By giving writers the power to charge for their work directly and readers the option to pay small fees for individual articles, Niuzly founder and chief executive Paul Dinulescu hopes to do away with the large, blanket subscriptions of paywalls for more targeted, personalised payments for content.
"The whole industry is struggling to find a way to monetise," Dinulescu, a self-described "news junkie", told Journalism.co.uk. "Since the internet took off they've been putting content online for free in the hope to get users to buy stuff and make money from advertising, but this model doesn't work."
The problem, he said, is not that people don't want to pay for news or journalistic content but that people are averse to paying through the channels currently offered to them.Why don't you have everything in one place and only pay for what you want to read?Paul Dinulescu, Niuzly
"From a consumer point of view, they don't have the incentive to subscribe because what if you like more than one publication?," continued Dinulescu. "Why don't you have everything in one place and only pay for what you want to read? There's no point in paying for a publication's subscription and hope you can read the whole thing during the year and pay in advance."
This was his frustration upon leaving New York, where he had been an avid reader of US titles but found that he would have to pay large annual subscription fees to continue reading the publications online from abroad.
His solution, from both the readers' and publishers' perspective, is to offer individually priced articles at a nominal fee, of which writers take 80 per cent and a 50 per cent share of ad revenue. Because of administration costs at this early stage, writers will receive their income 45 days after each month once they have earned $300 through their work.
Articles are organised by topic with the first paragraphs available before readers are prompted to pay the designated price. Those with an account add credit through PayPal in packages of $5 to $20, a pot of cash then used to access the rest of the article.
Journalists publish articles from a content management system that allows the author to categorise stories, set a price at five, 10, 20 or 30 cents each, and preview the finished piece on multiple devices before publishing.
On the analytics page for each article the journalist can estimate its potential revenue, calculated by the number of potential buyers among the author's social media contacts and additional ad revenue, and assess the demographics and publishing history of the paying readership so far.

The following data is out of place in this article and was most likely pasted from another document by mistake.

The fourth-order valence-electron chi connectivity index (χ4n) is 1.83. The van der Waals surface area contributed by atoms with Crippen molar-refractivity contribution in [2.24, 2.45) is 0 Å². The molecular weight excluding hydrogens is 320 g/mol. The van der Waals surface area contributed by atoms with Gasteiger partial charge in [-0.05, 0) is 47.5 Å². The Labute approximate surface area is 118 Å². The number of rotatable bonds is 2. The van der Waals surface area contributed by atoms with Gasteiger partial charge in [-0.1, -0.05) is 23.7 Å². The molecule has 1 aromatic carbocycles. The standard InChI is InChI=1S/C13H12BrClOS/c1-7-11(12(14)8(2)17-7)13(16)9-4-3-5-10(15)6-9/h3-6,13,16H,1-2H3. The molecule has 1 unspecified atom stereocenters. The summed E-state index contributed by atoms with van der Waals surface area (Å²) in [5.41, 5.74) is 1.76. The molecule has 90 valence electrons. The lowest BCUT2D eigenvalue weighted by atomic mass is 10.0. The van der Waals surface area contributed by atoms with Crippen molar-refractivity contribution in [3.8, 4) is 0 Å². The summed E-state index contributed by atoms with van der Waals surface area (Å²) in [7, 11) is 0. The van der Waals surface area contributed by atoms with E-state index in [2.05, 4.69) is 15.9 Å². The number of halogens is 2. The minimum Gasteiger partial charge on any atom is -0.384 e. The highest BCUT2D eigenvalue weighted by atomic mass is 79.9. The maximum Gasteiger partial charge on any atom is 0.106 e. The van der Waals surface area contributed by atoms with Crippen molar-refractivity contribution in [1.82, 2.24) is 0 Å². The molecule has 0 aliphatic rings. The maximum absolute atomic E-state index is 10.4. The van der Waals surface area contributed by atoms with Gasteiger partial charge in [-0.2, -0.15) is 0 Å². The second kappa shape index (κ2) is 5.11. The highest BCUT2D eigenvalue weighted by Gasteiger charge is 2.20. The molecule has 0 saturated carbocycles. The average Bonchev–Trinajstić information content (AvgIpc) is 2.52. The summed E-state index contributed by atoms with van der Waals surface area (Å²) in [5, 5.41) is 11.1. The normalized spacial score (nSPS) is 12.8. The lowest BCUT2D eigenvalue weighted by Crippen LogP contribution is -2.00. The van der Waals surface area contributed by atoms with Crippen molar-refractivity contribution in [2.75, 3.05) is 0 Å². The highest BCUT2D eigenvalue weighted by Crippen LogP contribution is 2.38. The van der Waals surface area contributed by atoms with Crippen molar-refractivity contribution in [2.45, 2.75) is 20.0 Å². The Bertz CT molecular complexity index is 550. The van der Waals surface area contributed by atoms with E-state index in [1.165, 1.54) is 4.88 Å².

"The first thing you can do is publish to the audience," said Dinulescu, "because who knows you as a writer? Your friends, your family. People have hundreds of thousands of followers on Twitter and Facebook. Does it not make sense to publish to the audience first? Those are the ones that want to hear from you."
Writers can start their own publication within the platform, organising their content on different topics in one place.
At present Dinulescu is focusing on accumulating individual writers from around the world, encouraging them to try Niuzly as a non-exclusive platform for publication and monetisation while publishing the same content for free on other platforms if they wish.
He is especially interested in looking into countries where media outlets may be controlled by the state or large conglomerates, he said, where a platform like Niuzly could give independent journalists more control over their work.
Eventually though, he hopes that large media organisations will also want to publish individual articles through Niuzly, an approach he tried upon founding the company in 2012 but without success.
"They [media organisations] want to innovate but nobody wants to be the first one," he said. "There's a huge community of bloggers that don't get paid. They write for all these big publications for free because they want to have the name and it looks good on the resume."The biggest goal is to educate readers everywhere that it takes money, it takes time, it takes effort to produce contentPaul Dinulescu, Niuzly
Micro payments have long been debated as a potential revenue source for publishers, with The New York Times's David Carr calling on publishers to "invent an iTunes for news", an analogy that Dinulescu also favours to describe Niuzly.
Author, teacher and media commentator Clay Shirky dismissed the idea in 2009, claiming "small payment systems don’t survive contact with online markets", because customers do not like being "nickel-and-dimed", preferring to make larger payments.
However micropayments have proved successful for online gaming, especially on mobile where users are able to pay through their app provider, and new online payment methods regularly reprise the possibility of the concept's application to news.
"We kind of copied the Apple revenue model," said Dunilescu. "But let's get all the freelance journalists who are amazing writers and are looking for a way to actually publish."
And others are also trying to crack the micropayments model for news. In April, for example, a Dutch collective of publishers launched Blendle, a publishing and micropayment platform that offers readers individually-priced and refundable articles.
"The biggest goal is to educate readers everywhere that it takes money, it takes time, it takes effort to produce content and if those people don't get paid they will stop doing it," Dunilescu added.
Free daily newsletter
- Journalists in developing countries are using drones and sensors to cover environmental crimes and pollution
- Tip: Why journalists should use design methods in reporting
- Google awards €20.4m to media projects in Europe as part of the fourth round of its Digital News Initiative
- Is media's dependence on Facebook an unavoidable sacrifice on the altar of digital transition?
- Redesigning the journalistic economy as if starting from scratch